The European Commission (EC) wants to make mobile TV more streamlined within the EU, saying that Europe needs one common standard for mobile TV.
The EC yesterday gave its support to the Nokia and Motorola-supported DVB-H technology for broadcasting TV to mobile phones. DVB-H - or Digital Video Broadcasting for Handhelds - is the most widely-adopted of the three technologies that enable mobile TV in the European Union.
"DVB-H technology is the strongest contender for future mobile TV, with successful commercial launches and trials in 18 European countries, and increasingly worldwide," said Viviane Reding, the EC's media and telecoms commissioner.
Rival systems used for mobile TV in Europe include DMB or Digital Multimedia Broadcasting, which is widely used in South Korea, and another provided by US firm Qualcomm . In the UK, Virgin Mobile offers DMB-based technology, while Vodafone , T-Mobile and O2 plan to show mobile TV using DVB-H.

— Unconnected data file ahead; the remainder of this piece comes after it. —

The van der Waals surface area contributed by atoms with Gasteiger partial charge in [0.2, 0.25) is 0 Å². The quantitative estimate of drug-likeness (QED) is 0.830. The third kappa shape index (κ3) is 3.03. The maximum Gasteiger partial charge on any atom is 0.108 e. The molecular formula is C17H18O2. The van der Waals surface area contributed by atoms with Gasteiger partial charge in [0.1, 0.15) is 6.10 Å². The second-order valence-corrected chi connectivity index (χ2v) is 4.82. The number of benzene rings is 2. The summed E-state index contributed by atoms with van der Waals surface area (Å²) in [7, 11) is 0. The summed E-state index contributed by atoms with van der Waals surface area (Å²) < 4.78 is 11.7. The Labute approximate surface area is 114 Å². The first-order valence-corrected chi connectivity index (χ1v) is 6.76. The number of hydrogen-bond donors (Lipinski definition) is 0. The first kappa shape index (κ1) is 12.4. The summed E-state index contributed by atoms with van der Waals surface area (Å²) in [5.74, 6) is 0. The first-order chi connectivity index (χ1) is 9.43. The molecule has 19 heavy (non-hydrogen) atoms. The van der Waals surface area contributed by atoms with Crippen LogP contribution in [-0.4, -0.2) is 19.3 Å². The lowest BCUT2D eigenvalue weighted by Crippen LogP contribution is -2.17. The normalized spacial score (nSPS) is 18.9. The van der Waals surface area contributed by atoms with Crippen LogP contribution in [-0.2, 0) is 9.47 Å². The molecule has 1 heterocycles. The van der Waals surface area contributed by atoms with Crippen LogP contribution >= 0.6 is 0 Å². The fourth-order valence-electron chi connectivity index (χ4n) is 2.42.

Mobile TV allows the broadcasting of live programming, news and sports direct to mobile phones but has yet to take off in Europe. But next year is set to be a big year for mobile TV as people may tune into watch the Beijing Olympics and the Euro 2008 football championship on their mobiles.
Having just one standard will make it easier for mobile TV watchers, just as the mobile phone industry previously agreed on the GSM standard in the 1980s, the Commission said.
"Europe is today at a crossroads. We can either take the lead globally - as we did for mobile telephony based on the GSM standard developed by the European industry - or allow other regions take the lion's share of the promising mobile TV market," Reding said. "Wait-and-see is not an option."
The European Union believes the mobile TV market could be worth over £13 billion by 2011.
For more on what the EU's adoption of DVB-H means, check out Mobile TV: one standard to rule them all?
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